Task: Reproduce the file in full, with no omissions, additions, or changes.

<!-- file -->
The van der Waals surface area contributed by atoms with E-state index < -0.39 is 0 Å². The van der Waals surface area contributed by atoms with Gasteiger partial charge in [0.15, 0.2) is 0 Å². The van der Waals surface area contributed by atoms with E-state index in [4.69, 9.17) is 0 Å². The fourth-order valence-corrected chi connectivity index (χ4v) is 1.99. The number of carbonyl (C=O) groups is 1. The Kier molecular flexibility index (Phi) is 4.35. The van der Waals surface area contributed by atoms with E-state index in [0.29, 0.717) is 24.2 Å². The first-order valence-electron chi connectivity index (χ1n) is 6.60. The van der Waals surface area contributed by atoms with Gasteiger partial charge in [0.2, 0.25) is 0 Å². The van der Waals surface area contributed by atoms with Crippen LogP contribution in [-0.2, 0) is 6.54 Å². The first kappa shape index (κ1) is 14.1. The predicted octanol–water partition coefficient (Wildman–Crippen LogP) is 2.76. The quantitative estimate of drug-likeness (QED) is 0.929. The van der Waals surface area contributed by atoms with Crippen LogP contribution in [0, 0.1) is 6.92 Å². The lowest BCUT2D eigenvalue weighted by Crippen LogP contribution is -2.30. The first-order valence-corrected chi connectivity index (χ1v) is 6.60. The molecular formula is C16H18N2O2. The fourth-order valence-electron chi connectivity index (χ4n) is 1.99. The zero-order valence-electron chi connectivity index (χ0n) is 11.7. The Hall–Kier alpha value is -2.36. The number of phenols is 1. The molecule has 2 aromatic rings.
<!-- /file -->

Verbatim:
The van der Waals surface area contributed by atoms with E-state index < -0.39 is 0 Å². The van der Waals surface area contributed by atoms with Gasteiger partial charge in [0.15, 0.2) is 0 Å². The van der Waals surface area contributed by atoms with E-state index in [4.69, 9.17) is 0 Å². The fourth-order valence-corrected chi connectivity index (χ4v) is 1.99. The number of carbonyl (C=O) groups is 1. The Kier molecular flexibility index (Phi) is 4.35. The van der Waals surface area contributed by atoms with E-state index in [0.29, 0.717) is 24.2 Å². The first-order valence-electron chi connectivity index (χ1n) is 6.60. The van der Waals surface area contributed by atoms with Gasteiger partial charge in [0.2, 0.25) is 0 Å². The van der Waals surface area contributed by atoms with Crippen LogP contribution in [-0.2, 0) is 6.54 Å². The first kappa shape index (κ1) is 14.1. The predicted octanol–water partition coefficient (Wildman–Crippen LogP) is 2.76. The quantitative estimate of drug-likeness (QED) is 0.929. The van der Waals surface area contributed by atoms with Crippen LogP contribution in [0, 0.1) is 6.92 Å². The lowest BCUT2D eigenvalue weighted by Crippen LogP contribution is -2.30. The first-order valence-corrected chi connectivity index (χ1v) is 6.60. The molecular formula is C16H18N2O2. The fourth-order valence-electron chi connectivity index (χ4n) is 1.99. The zero-order valence-electron chi connectivity index (χ0n) is 11.7. The Hall–Kier alpha value is -2.36. The number of phenols is 1. The molecule has 2 aromatic rings.